The wooden Paine's Cottage and barn, Station Road, Welham Green built by Nash Bros
Image by Ron Kingdon, taken in 1958. Part of the Images of North Mymms Collection

Other uses for local timber


Timber seasoning at Welham Green in the 1900s before being used by local builder Nash Bros
Image by Ron Kingdon, part of the Images of North Mymms Collection 

The Welham Green builder, Nash Bros, would dry timber on the roadside before using it. According to this site's archivist, the picture above could be of elm, which was being dried in order to build coffins.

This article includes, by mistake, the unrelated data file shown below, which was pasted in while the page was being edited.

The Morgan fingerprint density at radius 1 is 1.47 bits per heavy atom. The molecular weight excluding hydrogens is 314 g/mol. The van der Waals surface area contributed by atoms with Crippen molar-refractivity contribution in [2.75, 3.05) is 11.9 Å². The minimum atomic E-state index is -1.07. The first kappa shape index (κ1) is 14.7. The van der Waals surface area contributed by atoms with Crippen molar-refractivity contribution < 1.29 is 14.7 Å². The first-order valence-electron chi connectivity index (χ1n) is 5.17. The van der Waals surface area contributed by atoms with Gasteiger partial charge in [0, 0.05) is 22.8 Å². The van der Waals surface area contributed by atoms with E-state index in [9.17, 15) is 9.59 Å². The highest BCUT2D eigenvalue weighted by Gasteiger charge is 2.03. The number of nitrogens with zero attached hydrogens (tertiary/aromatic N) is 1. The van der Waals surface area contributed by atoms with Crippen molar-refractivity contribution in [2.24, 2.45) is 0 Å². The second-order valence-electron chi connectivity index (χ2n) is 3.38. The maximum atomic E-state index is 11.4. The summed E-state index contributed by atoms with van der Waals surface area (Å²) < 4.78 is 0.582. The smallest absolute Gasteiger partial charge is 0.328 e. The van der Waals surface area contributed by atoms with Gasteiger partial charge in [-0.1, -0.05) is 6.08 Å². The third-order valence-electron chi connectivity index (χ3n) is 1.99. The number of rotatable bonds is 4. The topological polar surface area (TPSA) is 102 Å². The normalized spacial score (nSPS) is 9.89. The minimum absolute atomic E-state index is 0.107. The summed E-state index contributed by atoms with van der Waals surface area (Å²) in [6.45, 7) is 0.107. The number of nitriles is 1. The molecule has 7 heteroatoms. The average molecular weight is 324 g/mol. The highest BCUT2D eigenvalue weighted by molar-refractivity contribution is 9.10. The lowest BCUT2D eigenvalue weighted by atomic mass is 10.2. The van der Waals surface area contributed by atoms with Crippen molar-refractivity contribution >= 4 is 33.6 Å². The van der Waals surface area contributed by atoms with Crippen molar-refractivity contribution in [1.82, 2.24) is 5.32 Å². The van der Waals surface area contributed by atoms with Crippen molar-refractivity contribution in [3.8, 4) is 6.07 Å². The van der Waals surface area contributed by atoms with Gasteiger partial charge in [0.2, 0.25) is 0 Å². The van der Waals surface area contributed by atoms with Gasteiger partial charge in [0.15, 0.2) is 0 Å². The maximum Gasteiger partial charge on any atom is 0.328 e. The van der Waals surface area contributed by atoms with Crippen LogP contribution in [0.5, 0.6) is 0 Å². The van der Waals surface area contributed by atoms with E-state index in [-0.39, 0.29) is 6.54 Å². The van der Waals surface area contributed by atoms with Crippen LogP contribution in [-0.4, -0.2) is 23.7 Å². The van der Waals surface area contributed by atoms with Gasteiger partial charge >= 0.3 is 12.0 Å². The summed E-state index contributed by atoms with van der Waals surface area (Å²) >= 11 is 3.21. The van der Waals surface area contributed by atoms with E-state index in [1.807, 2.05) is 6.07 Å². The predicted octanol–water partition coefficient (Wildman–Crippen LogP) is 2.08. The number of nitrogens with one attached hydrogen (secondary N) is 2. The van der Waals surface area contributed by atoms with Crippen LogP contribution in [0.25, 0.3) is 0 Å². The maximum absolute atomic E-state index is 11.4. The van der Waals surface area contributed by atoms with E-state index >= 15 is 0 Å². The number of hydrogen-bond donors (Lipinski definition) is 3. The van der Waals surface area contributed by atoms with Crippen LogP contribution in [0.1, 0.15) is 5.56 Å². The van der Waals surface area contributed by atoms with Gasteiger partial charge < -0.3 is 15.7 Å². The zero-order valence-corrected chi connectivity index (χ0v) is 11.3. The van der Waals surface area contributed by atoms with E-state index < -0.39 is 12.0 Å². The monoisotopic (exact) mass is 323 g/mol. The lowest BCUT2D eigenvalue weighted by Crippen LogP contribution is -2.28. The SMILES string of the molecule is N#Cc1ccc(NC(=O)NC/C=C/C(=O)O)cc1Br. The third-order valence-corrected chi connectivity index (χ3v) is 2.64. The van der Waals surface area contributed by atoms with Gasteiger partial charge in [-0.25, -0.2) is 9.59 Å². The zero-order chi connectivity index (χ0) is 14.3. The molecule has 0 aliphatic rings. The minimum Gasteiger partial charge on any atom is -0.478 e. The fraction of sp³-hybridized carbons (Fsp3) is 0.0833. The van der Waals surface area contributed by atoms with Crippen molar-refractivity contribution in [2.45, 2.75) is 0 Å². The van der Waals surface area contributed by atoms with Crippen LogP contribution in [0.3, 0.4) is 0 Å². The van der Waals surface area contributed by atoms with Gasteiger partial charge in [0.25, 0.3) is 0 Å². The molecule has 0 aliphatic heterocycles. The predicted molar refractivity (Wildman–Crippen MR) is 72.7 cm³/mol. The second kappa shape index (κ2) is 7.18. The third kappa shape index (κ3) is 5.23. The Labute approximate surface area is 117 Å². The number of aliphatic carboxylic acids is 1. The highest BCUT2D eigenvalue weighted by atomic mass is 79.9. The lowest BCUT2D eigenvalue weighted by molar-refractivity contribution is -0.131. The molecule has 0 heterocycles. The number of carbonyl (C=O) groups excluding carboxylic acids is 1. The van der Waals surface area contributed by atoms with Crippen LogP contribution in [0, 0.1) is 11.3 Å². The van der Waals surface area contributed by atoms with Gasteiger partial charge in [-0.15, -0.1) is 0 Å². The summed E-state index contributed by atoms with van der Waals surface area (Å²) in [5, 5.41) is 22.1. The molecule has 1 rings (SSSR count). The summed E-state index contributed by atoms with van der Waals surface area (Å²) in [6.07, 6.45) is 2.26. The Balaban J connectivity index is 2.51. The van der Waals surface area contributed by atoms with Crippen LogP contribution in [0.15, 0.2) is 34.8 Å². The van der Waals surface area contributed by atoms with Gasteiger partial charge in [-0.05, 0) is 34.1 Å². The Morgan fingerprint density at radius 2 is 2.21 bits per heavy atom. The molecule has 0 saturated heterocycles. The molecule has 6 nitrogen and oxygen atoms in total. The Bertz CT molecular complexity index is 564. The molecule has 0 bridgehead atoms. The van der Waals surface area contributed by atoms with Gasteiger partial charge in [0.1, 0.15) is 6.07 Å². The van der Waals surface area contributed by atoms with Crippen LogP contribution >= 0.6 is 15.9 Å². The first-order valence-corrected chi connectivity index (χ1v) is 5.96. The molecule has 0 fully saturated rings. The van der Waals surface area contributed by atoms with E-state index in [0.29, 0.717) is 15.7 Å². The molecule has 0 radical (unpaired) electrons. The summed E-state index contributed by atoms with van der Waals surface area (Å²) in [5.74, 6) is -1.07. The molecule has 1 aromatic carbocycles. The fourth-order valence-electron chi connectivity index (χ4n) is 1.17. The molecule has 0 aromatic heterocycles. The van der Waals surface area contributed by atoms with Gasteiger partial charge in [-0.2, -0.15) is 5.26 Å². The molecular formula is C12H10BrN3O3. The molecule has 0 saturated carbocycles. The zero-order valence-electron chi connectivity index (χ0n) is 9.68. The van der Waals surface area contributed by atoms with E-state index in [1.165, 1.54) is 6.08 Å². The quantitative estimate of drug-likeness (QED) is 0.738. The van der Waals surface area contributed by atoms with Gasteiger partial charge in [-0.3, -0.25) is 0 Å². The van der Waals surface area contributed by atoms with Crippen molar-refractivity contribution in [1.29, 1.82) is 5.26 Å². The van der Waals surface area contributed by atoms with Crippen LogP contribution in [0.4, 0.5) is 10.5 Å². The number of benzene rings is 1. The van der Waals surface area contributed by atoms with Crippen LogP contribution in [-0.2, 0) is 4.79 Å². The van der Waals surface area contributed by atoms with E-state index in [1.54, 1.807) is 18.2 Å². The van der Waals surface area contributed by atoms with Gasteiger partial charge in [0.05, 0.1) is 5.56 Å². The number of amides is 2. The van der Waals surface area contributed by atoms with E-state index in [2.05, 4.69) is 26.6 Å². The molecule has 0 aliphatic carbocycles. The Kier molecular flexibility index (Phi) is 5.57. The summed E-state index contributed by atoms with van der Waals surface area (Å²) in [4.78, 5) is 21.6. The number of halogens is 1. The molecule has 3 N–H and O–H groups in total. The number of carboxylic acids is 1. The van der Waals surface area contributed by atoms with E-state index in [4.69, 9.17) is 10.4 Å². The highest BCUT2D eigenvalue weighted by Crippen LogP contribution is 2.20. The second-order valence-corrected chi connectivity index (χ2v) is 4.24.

Wood was also used during the laying of the sewer system in North Mymms, as the image below, taken in Welham Green, shows.

The wooden frame for the deep sewer at the Bulls Lane end of Holloways Lane 
Image by Ron Kingdon, part of the Images of North Mymms Collection

Timber auctions selling hundreds of trees


Timber was sold at large auctions, sometimes held at the Swan Inn at Bell Bar, where, at one sale on Wednesday 2 April, 1851, more than a thousand trees went under the auctioneer's hammer.

The sale included 840 oaks, 100 ash, 80 elm, 30 lime, and other trees. The auction was advertised in the local newspaper, the Hertford Mercury, on Saturday, March 8, 1851. The three newspaper cuttings below are from the Peter Miller Collection.

cutting from the Peter Miller collection
Newspaper cutting from the Peter Miller collection


Fine oak, 300 winter-felled, and 400 standing